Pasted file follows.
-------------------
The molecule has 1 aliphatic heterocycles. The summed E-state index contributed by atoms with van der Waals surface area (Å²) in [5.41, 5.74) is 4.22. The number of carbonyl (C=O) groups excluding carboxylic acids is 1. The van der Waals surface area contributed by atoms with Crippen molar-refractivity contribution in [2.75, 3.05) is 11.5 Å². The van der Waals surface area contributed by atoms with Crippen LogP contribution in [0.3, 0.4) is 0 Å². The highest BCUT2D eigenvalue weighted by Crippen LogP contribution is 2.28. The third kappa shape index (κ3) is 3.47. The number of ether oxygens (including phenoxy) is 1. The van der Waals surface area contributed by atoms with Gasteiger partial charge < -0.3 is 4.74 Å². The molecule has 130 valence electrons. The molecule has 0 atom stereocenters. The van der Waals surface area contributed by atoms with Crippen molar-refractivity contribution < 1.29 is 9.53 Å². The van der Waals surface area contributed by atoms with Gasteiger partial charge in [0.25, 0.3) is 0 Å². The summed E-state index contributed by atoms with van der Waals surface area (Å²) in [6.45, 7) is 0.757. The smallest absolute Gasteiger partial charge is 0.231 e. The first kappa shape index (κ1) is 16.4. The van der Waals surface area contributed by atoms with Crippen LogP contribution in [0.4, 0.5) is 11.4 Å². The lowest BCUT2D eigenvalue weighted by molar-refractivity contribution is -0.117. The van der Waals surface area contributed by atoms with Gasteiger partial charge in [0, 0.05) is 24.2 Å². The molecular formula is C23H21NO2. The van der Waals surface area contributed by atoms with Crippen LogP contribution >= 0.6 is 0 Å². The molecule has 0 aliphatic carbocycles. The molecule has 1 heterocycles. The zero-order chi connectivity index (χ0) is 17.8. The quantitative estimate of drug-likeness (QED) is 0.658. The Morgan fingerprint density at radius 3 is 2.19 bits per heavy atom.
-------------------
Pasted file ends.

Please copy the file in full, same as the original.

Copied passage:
The molecule has 1 aliphatic heterocycles. The summed E-state index contributed by atoms with van der Waals surface area (Å²) in [5.41, 5.74) is 4.22. The number of carbonyl (C=O) groups excluding carboxylic acids is 1. The van der Waals surface area contributed by atoms with Crippen molar-refractivity contribution in [2.75, 3.05) is 11.5 Å². The van der Waals surface area contributed by atoms with Crippen LogP contribution in [0.3, 0.4) is 0 Å². The highest BCUT2D eigenvalue weighted by Crippen LogP contribution is 2.28. The third kappa shape index (κ3) is 3.47. The number of ether oxygens (including phenoxy) is 1. The van der Waals surface area contributed by atoms with Gasteiger partial charge < -0.3 is 4.74 Å². The molecule has 130 valence electrons. The molecule has 0 atom stereocenters. The van der Waals surface area contributed by atoms with Crippen molar-refractivity contribution < 1.29 is 9.53 Å². The van der Waals surface area contributed by atoms with Gasteiger partial charge in [0.25, 0.3) is 0 Å². The summed E-state index contributed by atoms with van der Waals surface area (Å²) in [6.45, 7) is 0.757. The smallest absolute Gasteiger partial charge is 0.231 e. The first kappa shape index (κ1) is 16.4. The van der Waals surface area contributed by atoms with Crippen LogP contribution in [0.4, 0.5) is 11.4 Å². The lowest BCUT2D eigenvalue weighted by molar-refractivity contribution is -0.117. The van der Waals surface area contributed by atoms with Gasteiger partial charge in [0, 0.05) is 24.2 Å². The molecular formula is C23H21NO2. The van der Waals surface area contributed by atoms with Crippen LogP contribution >= 0.6 is 0 Å². The molecule has 0 aliphatic carbocycles. The molecule has 1 heterocycles. The zero-order chi connectivity index (χ0) is 17.8. The quantitative estimate of drug-likeness (QED) is 0.658. The Morgan fingerprint density at radius 3 is 2.19 bits per heavy atom.